Home rehabilitation is a vital component of improving stroke care. Mirek Skrypak and colleagues explain how they have put it into practice in north London.

A vital priority within the NHS’s accelerating stroke improvement programme is to ensure that 40 per cent of all stroke survivors are provided with specialist early supported discharge (ESD) services from hospital.

ESD services provide patients with rehabilitation at home at the same intensity of inpatient care. They are commissioned to improve transfer of care arrangements, offer client choice, deliver efficiencies in acute bed usage and deliver improved clinical and wellbeing outcomes.  

In practice, only 36 per cent of eligible stroke survivors have access to local stroke ESD services. Apart from there being variation in what defines an ESD service and the criteria for acceptance of a patient by such a team, the 2010 Care Quality Commission audit for stroke highlighted that only 18 per cent of these services have appropriate staffing.

A 2005 Cochrane systematic review provided evidence of the effectiveness of ESD services. However, interpreting, and more importantly successfully implementing, such a complex rehabilitation pathway has been a long-standing challenge.

Therefore the question is not whether these teams should exist, but rather how do successful teams meet the recommendations, standards and measures that enable a person after their stroke to receive rehabilitation earlier and deliver it within their home.

One example of a successful team is the Camden stroke reach early discharge service (REDS). A National Institute for Health and Clinical Excellence assessment of its approach showed that savings of £83,000 per 100,000 population can be achieved through reduction of an average of 10 stroke bed days and by reducing ongoing dependence on social care packages by an average of 19 hours per week.

Health and social needs

The Camden service was jointly commissioned to meet health and social needs for people in the London borough from an ESD point of view. It was developed from a fully functioning community rehabilitation service and is seen as an add-on to an existing stroke pathway within Camden.

The stroke team reaches into the hyper-acute, acute and inpatient rehabilitation units within Camden. This eliminates the need for paper referrals as the team is present and visible within the acute stroke setting. The team facilitates and takes ownership for discharge by assessing within the units, discharging the person to their home, and providing an in-house enabling package of care. This process is usually completed within 24 hours, although it is often completed on the same day as referral.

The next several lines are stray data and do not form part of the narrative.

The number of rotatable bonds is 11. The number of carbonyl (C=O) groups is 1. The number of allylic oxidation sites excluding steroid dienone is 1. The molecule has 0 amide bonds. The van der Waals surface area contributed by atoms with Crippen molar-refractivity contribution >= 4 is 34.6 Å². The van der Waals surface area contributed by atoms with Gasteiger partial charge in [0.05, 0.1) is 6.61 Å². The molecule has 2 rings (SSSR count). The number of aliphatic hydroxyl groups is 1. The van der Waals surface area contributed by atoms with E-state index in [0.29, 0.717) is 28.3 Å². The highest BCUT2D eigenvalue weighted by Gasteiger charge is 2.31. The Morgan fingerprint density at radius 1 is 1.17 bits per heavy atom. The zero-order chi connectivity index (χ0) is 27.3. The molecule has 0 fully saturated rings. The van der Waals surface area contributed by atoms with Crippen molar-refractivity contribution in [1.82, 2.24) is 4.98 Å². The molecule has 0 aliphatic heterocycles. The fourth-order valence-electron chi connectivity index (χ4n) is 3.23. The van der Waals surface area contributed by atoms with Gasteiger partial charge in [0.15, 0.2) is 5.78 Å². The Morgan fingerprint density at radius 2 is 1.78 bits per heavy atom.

The service aims to offer daily therapy to ensure that people on the ESD pathway are not deprived of specialist stroke rehabilitation by going home early. The team currently takes 42 per cent of stroke survivors in Camden home via ESD (2011-12 quarter 1 and 2). By the end of the team’s intervention, around 80 per cent of all enabling packages of care are able to be completely withdrawn.

Referrals to social services for ongoing packages of care and to the neuro team for any further rehabilitation needs are completed by the key workers.

In order to achieve these outcomes the Camden team is appropriately resourced (by matching its demand with its capacity) and utilises its own in-house enabling carers from the Carelink service. The staffing levels in the team, however, are higher than those reported in the ESD literature.

The Cochrane review recommended the following staffing for an ESD team seeing 100 patients per year on their caseload (whole time equivalent values are given in brackets):

  • Physiotherapist (1.0)
  • Occupational therapist (1.0)
  • Speech and language therapist (0.4)
  • Nurse (0-1.2)
  • Physician (0.1)
  • Social worker (0-0.5)

The Camden team has the following staffing levels for 80 patients per year on their caseload:

  • Physiotherapist (2.0)
  • Occupational therapist (2.0)
  • Speech and language therapist (1.0)
  • Nurse (1.0)
  • Rehabilitation assistant (1.0)
  • Psychologist (0.5)
  • Dietician (0.2)
  • Social worker (0.5)
  • Team coordinator – occupational therapist (1.0)

Since the Cochrane review guidance, the 2010 NICE guidance states that patients with stroke should be “offered a minimum of 45 minutes of each active therapy that is required, for a minimum of five days a week, at a level that enables the patient to meet their rehabilitation goals for as long as they are continuing to benefit from the therapy and are able to tolerate it”.